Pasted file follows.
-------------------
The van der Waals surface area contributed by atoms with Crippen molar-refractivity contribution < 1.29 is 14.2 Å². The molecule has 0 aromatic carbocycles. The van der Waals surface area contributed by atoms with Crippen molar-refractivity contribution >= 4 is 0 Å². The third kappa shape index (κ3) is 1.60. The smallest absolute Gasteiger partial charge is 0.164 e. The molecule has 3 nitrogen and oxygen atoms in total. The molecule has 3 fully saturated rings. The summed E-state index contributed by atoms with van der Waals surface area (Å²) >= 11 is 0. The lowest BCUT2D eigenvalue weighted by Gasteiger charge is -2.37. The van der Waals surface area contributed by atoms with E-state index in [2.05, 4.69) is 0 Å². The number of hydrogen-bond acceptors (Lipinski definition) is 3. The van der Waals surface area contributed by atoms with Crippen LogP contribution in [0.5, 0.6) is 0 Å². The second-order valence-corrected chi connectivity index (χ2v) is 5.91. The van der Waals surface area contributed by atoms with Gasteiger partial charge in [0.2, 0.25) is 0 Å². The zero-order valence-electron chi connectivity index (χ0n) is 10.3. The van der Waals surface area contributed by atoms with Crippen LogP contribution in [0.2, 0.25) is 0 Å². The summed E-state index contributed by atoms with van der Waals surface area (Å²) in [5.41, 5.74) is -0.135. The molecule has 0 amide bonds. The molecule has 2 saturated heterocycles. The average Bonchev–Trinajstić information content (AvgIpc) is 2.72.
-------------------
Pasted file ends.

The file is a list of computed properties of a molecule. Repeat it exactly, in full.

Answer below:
The van der Waals surface area contributed by atoms with Crippen molar-refractivity contribution < 1.29 is 14.2 Å². The molecule has 0 aromatic carbocycles. The van der Waals surface area contributed by atoms with Crippen molar-refractivity contribution >= 4 is 0 Å². The third kappa shape index (κ3) is 1.60. The smallest absolute Gasteiger partial charge is 0.164 e. The molecule has 3 nitrogen and oxygen atoms in total. The molecule has 3 fully saturated rings. The summed E-state index contributed by atoms with van der Waals surface area (Å²) >= 11 is 0. The lowest BCUT2D eigenvalue weighted by Gasteiger charge is -2.37. The van der Waals surface area contributed by atoms with E-state index in [2.05, 4.69) is 0 Å². The number of hydrogen-bond acceptors (Lipinski definition) is 3. The van der Waals surface area contributed by atoms with Crippen LogP contribution in [0.5, 0.6) is 0 Å². The second-order valence-corrected chi connectivity index (χ2v) is 5.91. The van der Waals surface area contributed by atoms with Gasteiger partial charge in [0.2, 0.25) is 0 Å². The zero-order valence-electron chi connectivity index (χ0n) is 10.3. The van der Waals surface area contributed by atoms with Crippen LogP contribution in [0.2, 0.25) is 0 Å². The summed E-state index contributed by atoms with van der Waals surface area (Å²) in [5.41, 5.74) is -0.135. The molecule has 0 amide bonds. The molecule has 2 saturated heterocycles. The average Bonchev–Trinajstić information content (AvgIpc) is 2.72.